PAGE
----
What’s all the fuss about CVA?
by Kevin Hoff, Senior Manager, KPMG Inc.
Over the past two to three years, an increasing focus has been placed on incorporating credit risk in the fair value of financial instruments. The emphasis can be traced to the global financial crisis and European sovereign debt crisis experienced between 2008 and 2011. These events highlighted the need for more accurate pricing of credit at inception of transactions and the dynamic quantification of credit exposures throughout the life of a trade, to more accurately reflect the inherent underlying credit risk. The crises brought to light weaknesses in the way that financial institutions and corporates across the globe were incorporating credit risk into financial instrument valuation, accounting, disclosure and risk management processes.
Credit risk relates to the risk that a counterparty will default before the maturity/expiration of a transaction and will consequently be unable to meet all contractual payments, thereby resulting in a loss for the other party to the transaction. A valuation adjustment for credit reflects the amount at which such risk is measured by a market participant.
What is CVA / DVA?
The valuation adjustments that have become prevalent across global markets are those that reflect the two-way risk of loss for the reporting entity (the corporate in this case) and the counterparty. These are commonly referred to as a credit valuation adjustment (CVA) – i.e., an adjustment reflecting the credit risk exposure to the counterparty – and a debt valuation adjustment (DVA) – i.e., an adjustment reflecting the corporate’s own credit risk to which the counterparty is exposed.
Although each may be relevant for both derivative assets and liabilities, CVA tends to be most significant for derivative assets and DVA for derivative liabilities.
Why consider CVA / DVA?
The progression of IFRS requirements and changing regulations for banks are encouraging corporates and banks, respectively, to apply CVA/DVA as best practice.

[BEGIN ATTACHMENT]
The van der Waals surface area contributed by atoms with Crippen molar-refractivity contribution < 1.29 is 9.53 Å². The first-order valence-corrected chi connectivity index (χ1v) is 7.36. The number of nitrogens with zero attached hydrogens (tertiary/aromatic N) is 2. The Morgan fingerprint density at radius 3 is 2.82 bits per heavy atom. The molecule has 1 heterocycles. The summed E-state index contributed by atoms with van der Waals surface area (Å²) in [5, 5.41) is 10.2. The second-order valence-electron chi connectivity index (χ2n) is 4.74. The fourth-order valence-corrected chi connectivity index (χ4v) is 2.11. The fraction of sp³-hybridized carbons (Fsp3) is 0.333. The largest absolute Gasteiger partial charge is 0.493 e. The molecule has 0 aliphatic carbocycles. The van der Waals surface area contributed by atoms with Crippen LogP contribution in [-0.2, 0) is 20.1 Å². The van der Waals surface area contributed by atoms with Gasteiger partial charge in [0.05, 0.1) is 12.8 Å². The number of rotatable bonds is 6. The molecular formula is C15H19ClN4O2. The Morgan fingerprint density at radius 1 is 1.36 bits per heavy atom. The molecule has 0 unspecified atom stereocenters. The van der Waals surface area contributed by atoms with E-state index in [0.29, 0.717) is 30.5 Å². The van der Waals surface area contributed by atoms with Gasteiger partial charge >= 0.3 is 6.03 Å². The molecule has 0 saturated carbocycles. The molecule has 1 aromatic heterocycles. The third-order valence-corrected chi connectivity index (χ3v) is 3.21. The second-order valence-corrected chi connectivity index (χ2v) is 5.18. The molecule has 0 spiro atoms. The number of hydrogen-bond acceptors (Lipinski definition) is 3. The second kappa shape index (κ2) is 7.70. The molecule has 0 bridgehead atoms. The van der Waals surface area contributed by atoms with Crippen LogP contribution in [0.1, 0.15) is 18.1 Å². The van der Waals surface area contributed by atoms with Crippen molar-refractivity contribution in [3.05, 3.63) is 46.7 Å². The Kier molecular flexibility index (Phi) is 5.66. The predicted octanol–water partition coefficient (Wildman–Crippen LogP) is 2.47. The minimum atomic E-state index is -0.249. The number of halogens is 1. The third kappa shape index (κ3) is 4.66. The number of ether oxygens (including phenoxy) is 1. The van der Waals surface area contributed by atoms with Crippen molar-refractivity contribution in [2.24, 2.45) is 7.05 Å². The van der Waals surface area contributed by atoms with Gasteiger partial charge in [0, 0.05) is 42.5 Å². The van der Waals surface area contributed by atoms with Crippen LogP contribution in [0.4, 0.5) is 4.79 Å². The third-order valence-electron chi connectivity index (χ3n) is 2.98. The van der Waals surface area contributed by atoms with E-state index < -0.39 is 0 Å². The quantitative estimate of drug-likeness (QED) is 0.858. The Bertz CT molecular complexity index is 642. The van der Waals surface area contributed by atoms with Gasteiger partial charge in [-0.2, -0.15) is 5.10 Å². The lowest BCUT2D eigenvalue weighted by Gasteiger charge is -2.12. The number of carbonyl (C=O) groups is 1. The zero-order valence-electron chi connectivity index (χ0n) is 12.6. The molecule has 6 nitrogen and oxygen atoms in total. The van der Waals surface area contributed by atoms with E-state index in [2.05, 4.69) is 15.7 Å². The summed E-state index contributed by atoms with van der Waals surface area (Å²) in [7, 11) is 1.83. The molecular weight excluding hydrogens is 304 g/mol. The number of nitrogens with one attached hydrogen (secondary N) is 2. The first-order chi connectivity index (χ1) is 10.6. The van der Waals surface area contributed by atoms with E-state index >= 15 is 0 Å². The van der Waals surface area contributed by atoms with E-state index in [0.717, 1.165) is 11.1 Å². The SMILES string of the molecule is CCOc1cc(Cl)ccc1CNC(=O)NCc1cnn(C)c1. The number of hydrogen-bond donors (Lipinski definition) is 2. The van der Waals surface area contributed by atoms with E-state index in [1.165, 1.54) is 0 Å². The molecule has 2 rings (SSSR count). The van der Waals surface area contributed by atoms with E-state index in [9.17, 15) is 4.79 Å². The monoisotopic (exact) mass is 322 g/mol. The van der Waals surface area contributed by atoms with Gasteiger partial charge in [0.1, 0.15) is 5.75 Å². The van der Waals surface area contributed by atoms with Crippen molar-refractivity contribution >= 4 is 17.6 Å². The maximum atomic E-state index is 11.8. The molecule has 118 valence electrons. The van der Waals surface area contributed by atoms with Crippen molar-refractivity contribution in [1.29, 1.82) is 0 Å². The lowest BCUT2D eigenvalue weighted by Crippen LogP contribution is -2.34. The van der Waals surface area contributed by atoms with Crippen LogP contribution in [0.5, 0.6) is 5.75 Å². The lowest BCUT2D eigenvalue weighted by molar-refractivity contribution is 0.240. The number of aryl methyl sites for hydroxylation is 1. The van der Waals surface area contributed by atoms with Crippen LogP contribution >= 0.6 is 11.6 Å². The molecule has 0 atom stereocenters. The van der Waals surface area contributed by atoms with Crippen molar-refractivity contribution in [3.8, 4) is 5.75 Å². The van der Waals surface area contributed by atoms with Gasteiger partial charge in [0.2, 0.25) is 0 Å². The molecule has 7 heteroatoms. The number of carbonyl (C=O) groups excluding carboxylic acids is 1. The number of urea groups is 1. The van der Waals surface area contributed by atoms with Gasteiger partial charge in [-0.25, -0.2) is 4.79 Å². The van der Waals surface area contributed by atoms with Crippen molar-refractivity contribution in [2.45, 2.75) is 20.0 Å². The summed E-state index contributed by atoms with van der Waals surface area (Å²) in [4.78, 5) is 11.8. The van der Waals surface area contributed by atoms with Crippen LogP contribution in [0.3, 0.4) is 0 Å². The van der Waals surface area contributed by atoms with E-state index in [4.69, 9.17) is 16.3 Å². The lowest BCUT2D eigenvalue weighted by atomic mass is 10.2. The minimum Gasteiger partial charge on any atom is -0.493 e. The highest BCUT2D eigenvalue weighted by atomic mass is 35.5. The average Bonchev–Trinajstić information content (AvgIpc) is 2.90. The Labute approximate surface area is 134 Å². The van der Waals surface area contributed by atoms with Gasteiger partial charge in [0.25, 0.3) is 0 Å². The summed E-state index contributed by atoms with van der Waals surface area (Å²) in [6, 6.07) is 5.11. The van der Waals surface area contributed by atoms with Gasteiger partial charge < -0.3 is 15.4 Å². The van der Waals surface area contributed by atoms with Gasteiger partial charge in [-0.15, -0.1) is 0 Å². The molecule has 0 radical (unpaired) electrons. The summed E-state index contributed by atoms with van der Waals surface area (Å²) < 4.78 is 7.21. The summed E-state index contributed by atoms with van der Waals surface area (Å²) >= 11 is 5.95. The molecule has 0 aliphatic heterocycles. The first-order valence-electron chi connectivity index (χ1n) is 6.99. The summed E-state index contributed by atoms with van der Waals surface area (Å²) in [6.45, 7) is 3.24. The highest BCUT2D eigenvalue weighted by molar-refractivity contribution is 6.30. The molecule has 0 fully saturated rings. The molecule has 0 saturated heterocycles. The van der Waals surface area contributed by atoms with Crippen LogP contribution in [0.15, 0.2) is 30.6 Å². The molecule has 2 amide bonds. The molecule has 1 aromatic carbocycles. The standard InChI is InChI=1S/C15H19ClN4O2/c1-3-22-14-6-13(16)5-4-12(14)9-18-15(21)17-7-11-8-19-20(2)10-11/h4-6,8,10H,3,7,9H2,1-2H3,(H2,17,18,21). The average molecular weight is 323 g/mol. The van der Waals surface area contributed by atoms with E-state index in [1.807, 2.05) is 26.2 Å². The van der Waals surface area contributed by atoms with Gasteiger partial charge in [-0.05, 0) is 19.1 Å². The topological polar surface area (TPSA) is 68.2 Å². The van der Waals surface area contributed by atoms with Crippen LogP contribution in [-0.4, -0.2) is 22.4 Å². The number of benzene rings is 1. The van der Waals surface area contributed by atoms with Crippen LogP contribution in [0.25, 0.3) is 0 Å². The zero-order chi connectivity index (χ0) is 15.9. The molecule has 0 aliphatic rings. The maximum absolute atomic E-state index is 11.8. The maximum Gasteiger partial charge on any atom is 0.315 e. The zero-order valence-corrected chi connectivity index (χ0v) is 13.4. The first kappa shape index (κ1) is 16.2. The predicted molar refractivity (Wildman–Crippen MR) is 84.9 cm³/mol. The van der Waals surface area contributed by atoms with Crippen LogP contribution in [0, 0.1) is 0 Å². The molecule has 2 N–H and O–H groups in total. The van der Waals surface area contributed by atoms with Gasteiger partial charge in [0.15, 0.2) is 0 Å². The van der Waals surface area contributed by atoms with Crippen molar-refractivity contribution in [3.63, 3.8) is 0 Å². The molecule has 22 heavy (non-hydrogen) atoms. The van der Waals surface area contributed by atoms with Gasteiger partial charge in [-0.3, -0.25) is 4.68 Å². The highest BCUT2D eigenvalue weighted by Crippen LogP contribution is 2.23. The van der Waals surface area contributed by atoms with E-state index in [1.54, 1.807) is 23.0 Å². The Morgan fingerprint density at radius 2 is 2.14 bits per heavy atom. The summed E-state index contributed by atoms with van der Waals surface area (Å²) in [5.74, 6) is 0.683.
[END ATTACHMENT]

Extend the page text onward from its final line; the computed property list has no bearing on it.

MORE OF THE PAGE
The implementation of CVA by a corporate increases transparency to be able to attribute the risk components of the financial instrument’s pricing, by allowing the credit risk component to be separated out from the pricing relating to other market risks. This in turn allows the corporate to better interrogate the pricing offered by its bankers, in particular relating to the premium charged for counterparty credit risk (CVA at inception).
The calculation of CVA from the corporate’s perspective (i.e., representing the bank’s own credit risk – DVA) allows the corporate to quantify the potential credit risk exposure that it has to the bank over the life of the instrument. This enables the corporate to negotiate the incorporation of the bank’s DVA (corporate’s CVA) in the inception pricing, reducing the overall cost to the corporate. Banks have historically been considered to be risk-free and therefore have not been required to pass on any pricing benefit associated with their own credit risk to corporates. With the introduction of CVA/DVA concepts, this opinion is being challenged across the local and global financial markets.
The requirements of IFRS 13: Fair Value Measurement, effective for periods beginning on or after 1 January 2013, have amplified the focus on incorporating credit/non-performance risk in asset and liability fair valuations. Even though IFRS 13 and IAS 39 don’t provide specific guidance on how this can be achieved or calculated, CVA and DVA have become the generally accepted methods for estimating the valuation adjustment to financial asset and liability prices for credit risk.
With the introduction of Basel III CVA calculation and capital requirements, banks are required to hold capital against CVA volatility. This capital charge is in addition to the existing counterparty credit risk capital charges and represents a further cost to banks for taking on client credit exposures. As with other capital charges, a portion of the cost is likely to be passed onto the corporate customer through the inception pricing, increasing the cost to the corporate for entering into financial instrument trades with a bank.
The impact of the these capital requirements is reduced in South Africa as a result of a directive issued by the South African Reserve Bank, which permits banks to hold zero percent capital for CVA risk attributable to over-the-counter (OTC) derivatives that are denominated and transacted solely in Rand or entered into bilaterally between local counterparties. However this directive is only applicable from 1 January 2014 to 31 December 2014, where after the full Basel III requirements are expected to be adopted.